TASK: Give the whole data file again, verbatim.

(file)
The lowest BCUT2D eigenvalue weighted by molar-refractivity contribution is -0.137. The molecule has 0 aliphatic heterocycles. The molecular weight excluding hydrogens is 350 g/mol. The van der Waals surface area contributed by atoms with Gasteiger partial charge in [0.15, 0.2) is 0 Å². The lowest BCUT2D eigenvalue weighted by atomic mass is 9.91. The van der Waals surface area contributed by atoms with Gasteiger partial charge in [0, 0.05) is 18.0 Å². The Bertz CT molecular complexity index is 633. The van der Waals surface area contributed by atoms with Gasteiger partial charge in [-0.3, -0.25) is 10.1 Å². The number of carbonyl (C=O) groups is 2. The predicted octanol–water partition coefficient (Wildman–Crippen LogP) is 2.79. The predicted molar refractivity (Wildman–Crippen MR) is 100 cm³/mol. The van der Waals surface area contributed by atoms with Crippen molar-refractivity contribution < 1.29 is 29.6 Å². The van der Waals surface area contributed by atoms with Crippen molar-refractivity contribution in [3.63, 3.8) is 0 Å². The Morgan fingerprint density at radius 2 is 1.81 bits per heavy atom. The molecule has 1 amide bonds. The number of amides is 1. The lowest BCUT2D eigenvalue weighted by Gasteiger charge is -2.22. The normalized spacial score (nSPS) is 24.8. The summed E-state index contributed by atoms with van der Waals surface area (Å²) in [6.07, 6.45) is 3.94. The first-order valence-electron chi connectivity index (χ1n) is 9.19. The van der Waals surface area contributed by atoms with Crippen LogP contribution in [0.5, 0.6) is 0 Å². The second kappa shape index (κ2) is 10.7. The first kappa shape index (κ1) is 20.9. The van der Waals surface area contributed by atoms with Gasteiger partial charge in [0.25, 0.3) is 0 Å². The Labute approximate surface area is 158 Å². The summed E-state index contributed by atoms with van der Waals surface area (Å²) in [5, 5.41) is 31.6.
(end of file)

The lowest BCUT2D eigenvalue weighted by molar-refractivity contribution is -0.137. The molecule has 0 aliphatic heterocycles. The molecular weight excluding hydrogens is 350 g/mol. The van der Waals surface area contributed by atoms with Gasteiger partial charge in [0.15, 0.2) is 0 Å². The lowest BCUT2D eigenvalue weighted by atomic mass is 9.91. The van der Waals surface area contributed by atoms with Gasteiger partial charge in [0, 0.05) is 18.0 Å². The Bertz CT molecular complexity index is 633. The van der Waals surface area contributed by atoms with Gasteiger partial charge in [-0.3, -0.25) is 10.1 Å². The number of carbonyl (C=O) groups is 2. The predicted octanol–water partition coefficient (Wildman–Crippen LogP) is 2.79. The predicted molar refractivity (Wildman–Crippen MR) is 100 cm³/mol. The van der Waals surface area contributed by atoms with Crippen molar-refractivity contribution < 1.29 is 29.6 Å². The van der Waals surface area contributed by atoms with Crippen molar-refractivity contribution in [3.63, 3.8) is 0 Å². The Morgan fingerprint density at radius 2 is 1.81 bits per heavy atom. The molecule has 1 amide bonds. The number of amides is 1. The lowest BCUT2D eigenvalue weighted by Gasteiger charge is -2.22. The normalized spacial score (nSPS) is 24.8. The summed E-state index contributed by atoms with van der Waals surface area (Å²) in [6.07, 6.45) is 3.94. The first-order valence-electron chi connectivity index (χ1n) is 9.19. The van der Waals surface area contributed by atoms with Crippen LogP contribution in [0.5, 0.6) is 0 Å². The second kappa shape index (κ2) is 10.7. The first kappa shape index (κ1) is 20.9. The van der Waals surface area contributed by atoms with Gasteiger partial charge in [0.25, 0.3) is 0 Å². The Labute approximate surface area is 158 Å². The summed E-state index contributed by atoms with van der Waals surface area (Å²) in [5, 5.41) is 31.6.